WASHINGTON – U.S. Senator Ben Cardin (D-Md.), a senior member of the Environment and Public Works Committee and former Chairman of the Senate Water and Wildlife Subcommittee, today praised the U.S. Environmental Protection Agency (EPA) and U.S. Army Corps of Engineers (Army Corps) for their joint final rule to clarify the Clean Water Act’s protections for streams and wetlands.
“Today’s final rule restores some long overdue regulatory certainty to the Clean Water Act,” said Senator Cardin. “Prior to the Supreme Court’s decisions in SWANCC v. Army Corps in 2001 and Rapanos v. U.S. in 2006, the Clean Water Act was working well to restore the health of our nation’s water resources. During that same 30-year period, the U.S. economy grew exponentially, demonstrating that America doesn’t have to choose between a healthy environment and a robust economy. The SWANCC and Rapanos decisions called on EPA and the Army Corps to clarify the definition of ‘Waters of the U.S.’ The ensuing 13-year absence of clarity has created a more cumbersome regulatory review process and disrupted the regulatory certainty long provided by the Clean Water Act.”
“The EPA and Army Corps held a 100-plus day comment period on the rule and received more than a million comments, the majority of which were supportive of the rule. The two agencies held more than 400 meetings with stakeholders to solicit input on the proposed rule. While some in Congress have been working to derail the rule, the changes reflected in the final rule demonstrate how the process is supposed to work. Clarifications to certain key terms like ditches, tributaries and adjacency show that the EPA and Army Corps were listening closely to the concerns of the regulated communities and were willing to use suggestions from stakeholders. The agencies made sure the final rule is workable for the regulated community, while maintaining important water resource protections for the public.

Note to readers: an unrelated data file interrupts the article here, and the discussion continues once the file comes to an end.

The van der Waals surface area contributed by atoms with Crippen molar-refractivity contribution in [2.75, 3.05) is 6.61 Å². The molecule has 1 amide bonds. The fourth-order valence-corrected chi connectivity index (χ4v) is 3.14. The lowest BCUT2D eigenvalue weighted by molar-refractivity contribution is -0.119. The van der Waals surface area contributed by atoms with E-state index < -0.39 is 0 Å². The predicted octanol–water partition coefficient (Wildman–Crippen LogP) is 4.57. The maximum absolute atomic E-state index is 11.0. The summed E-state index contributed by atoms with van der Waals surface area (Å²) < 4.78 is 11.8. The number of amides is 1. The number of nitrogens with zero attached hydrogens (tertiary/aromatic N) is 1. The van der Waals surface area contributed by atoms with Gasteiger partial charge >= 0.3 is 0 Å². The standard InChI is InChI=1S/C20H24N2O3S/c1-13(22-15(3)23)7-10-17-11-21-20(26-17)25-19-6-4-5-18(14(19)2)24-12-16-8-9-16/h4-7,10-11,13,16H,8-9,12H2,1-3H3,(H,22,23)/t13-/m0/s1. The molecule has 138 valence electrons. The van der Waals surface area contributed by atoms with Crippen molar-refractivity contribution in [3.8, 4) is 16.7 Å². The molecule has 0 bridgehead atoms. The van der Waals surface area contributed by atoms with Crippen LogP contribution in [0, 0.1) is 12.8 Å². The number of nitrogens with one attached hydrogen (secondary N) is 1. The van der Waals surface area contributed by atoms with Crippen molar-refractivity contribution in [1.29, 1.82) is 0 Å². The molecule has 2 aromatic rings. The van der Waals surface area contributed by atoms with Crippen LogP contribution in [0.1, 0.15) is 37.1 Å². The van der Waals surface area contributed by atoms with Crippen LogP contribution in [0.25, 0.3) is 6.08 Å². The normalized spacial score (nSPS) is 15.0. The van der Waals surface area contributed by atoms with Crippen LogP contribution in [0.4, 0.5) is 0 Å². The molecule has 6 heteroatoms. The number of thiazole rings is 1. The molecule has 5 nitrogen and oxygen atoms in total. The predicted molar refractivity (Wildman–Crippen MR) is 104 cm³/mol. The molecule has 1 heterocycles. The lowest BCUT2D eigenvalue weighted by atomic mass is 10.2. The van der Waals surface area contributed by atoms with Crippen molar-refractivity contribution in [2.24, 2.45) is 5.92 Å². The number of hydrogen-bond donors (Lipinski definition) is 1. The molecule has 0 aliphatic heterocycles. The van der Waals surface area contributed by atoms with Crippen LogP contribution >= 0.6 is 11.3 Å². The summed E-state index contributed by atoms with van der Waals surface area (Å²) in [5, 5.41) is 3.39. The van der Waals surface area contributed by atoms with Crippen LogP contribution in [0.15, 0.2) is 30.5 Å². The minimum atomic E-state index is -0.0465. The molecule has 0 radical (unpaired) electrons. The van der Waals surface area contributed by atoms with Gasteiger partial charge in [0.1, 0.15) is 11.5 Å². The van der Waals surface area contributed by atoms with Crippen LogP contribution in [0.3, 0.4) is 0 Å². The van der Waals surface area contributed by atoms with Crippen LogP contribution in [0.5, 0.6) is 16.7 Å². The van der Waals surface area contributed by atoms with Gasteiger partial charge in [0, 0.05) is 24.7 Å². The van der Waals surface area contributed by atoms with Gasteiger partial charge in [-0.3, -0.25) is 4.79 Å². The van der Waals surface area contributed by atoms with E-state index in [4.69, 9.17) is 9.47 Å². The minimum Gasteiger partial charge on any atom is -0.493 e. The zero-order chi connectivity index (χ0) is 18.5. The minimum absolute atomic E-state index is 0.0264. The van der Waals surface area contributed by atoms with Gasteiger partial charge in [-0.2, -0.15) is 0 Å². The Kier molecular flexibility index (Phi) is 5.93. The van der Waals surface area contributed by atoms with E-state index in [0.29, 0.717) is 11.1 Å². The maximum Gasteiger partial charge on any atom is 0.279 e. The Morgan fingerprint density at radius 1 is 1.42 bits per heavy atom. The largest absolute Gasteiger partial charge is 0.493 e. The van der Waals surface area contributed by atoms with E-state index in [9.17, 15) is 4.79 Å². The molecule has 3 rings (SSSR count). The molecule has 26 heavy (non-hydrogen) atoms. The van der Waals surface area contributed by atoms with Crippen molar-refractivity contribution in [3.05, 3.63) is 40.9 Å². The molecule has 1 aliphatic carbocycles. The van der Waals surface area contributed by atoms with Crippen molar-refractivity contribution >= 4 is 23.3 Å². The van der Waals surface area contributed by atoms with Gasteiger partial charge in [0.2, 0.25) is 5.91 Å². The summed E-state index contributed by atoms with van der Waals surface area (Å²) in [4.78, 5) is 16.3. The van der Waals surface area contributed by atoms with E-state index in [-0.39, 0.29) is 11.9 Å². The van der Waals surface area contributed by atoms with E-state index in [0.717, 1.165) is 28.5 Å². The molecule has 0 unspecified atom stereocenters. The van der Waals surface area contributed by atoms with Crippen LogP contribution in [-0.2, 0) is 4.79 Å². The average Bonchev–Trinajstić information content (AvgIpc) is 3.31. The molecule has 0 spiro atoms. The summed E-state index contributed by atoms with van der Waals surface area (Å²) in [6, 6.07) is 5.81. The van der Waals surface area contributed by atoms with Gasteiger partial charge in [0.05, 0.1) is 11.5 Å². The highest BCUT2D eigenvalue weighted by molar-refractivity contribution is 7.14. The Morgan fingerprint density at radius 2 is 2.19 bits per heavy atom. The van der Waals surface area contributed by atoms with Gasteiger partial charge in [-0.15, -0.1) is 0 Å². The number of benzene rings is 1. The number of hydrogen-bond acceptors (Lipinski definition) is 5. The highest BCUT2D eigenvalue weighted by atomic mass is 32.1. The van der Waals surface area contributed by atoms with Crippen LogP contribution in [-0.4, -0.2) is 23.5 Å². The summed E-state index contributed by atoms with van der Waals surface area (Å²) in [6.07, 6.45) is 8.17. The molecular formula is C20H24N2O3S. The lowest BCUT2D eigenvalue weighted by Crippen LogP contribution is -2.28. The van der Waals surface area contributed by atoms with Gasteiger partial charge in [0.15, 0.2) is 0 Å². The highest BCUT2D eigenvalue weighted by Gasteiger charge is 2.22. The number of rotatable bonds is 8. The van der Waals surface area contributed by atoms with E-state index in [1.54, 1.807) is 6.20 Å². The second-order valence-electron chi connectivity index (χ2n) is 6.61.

“The importance of the disputed streams and wetlands is on display every day in the Chesapeake Bay watershed, and this rule actually gives special consideration for these outstanding water resources, which I greatly appreciate. The shoreline of the Chesapeake Bay and its tidal tributaries stretch for more than 2,000 miles. One hundred thousand streams and rivers – and thousands of acres of wetlands – provide the freshwater that flows into the Chesapeake Bay. If we do not protect the health of this incredible network of waters, we cannot hope to restore the Chesapeake Bay to its former health.
“Perhaps most important to understand are the types of waters and activities to which this rule does not apply, and that the final rule actually expands upon the original list of exemptions in the rule as proposed originally. Farmers in the Chesapeake Bay region have made tremendous strides to reduce nutrient and sediment runoff from their operations, and this rule exempts more than 50 specific agricultural conservation practices from Clean Water Act permitting. The rule also does not protect any new types of waters historically not protected under the Clean Water Act. And it effectively will curb Army Corps regulators from making jurisdictional determinations on certain ephemeral and intermittent ditches.”